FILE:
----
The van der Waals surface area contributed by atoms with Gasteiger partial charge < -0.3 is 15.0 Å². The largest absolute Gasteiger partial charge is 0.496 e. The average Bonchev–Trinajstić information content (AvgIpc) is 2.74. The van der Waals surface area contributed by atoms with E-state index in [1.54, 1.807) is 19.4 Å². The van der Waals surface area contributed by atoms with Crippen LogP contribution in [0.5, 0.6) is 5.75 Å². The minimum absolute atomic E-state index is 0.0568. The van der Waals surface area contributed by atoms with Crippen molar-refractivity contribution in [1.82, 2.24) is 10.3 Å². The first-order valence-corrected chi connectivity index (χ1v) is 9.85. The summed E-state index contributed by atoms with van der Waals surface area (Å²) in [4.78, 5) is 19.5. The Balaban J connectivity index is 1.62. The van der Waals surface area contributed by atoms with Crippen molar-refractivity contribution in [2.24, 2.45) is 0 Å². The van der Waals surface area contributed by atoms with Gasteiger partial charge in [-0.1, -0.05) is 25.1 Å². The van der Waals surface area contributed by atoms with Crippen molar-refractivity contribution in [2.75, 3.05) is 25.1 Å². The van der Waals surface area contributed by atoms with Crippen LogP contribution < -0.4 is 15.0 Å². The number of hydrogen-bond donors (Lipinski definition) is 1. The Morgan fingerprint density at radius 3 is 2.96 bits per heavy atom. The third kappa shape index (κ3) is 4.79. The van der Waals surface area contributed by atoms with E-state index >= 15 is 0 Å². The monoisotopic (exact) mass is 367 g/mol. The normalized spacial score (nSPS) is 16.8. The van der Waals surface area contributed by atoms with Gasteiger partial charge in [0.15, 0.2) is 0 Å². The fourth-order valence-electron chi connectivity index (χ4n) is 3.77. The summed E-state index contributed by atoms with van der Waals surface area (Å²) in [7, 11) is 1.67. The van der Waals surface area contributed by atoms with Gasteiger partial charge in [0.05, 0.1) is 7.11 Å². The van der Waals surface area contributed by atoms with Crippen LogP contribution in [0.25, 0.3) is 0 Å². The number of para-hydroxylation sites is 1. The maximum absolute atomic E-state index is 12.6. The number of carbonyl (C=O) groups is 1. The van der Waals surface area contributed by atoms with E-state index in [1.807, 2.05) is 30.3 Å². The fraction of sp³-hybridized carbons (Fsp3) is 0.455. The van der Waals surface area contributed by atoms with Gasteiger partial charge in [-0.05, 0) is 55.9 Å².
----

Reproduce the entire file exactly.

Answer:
The van der Waals surface area contributed by atoms with Gasteiger partial charge < -0.3 is 15.0 Å². The largest absolute Gasteiger partial charge is 0.496 e. The average Bonchev–Trinajstić information content (AvgIpc) is 2.74. The van der Waals surface area contributed by atoms with E-state index in [1.54, 1.807) is 19.4 Å². The van der Waals surface area contributed by atoms with Crippen LogP contribution in [0.5, 0.6) is 5.75 Å². The minimum absolute atomic E-state index is 0.0568. The van der Waals surface area contributed by atoms with Crippen molar-refractivity contribution in [1.82, 2.24) is 10.3 Å². The first-order valence-corrected chi connectivity index (χ1v) is 9.85. The summed E-state index contributed by atoms with van der Waals surface area (Å²) in [4.78, 5) is 19.5. The Balaban J connectivity index is 1.62. The van der Waals surface area contributed by atoms with Crippen molar-refractivity contribution in [2.24, 2.45) is 0 Å². The van der Waals surface area contributed by atoms with Gasteiger partial charge in [-0.1, -0.05) is 25.1 Å². The van der Waals surface area contributed by atoms with Crippen molar-refractivity contribution in [2.75, 3.05) is 25.1 Å². The van der Waals surface area contributed by atoms with Crippen LogP contribution < -0.4 is 15.0 Å². The number of hydrogen-bond donors (Lipinski definition) is 1. The Morgan fingerprint density at radius 3 is 2.96 bits per heavy atom. The third kappa shape index (κ3) is 4.79. The van der Waals surface area contributed by atoms with E-state index >= 15 is 0 Å². The monoisotopic (exact) mass is 367 g/mol. The normalized spacial score (nSPS) is 16.8. The van der Waals surface area contributed by atoms with Gasteiger partial charge in [0.15, 0.2) is 0 Å². The fourth-order valence-electron chi connectivity index (χ4n) is 3.77. The summed E-state index contributed by atoms with van der Waals surface area (Å²) in [7, 11) is 1.67. The van der Waals surface area contributed by atoms with Gasteiger partial charge in [0.05, 0.1) is 7.11 Å². The van der Waals surface area contributed by atoms with Crippen LogP contribution in [0.25, 0.3) is 0 Å². The number of para-hydroxylation sites is 1. The maximum absolute atomic E-state index is 12.6. The number of carbonyl (C=O) groups is 1. The van der Waals surface area contributed by atoms with E-state index in [1.807, 2.05) is 30.3 Å². The fraction of sp³-hybridized carbons (Fsp3) is 0.455. The van der Waals surface area contributed by atoms with Gasteiger partial charge in [-0.05, 0) is 55.9 Å².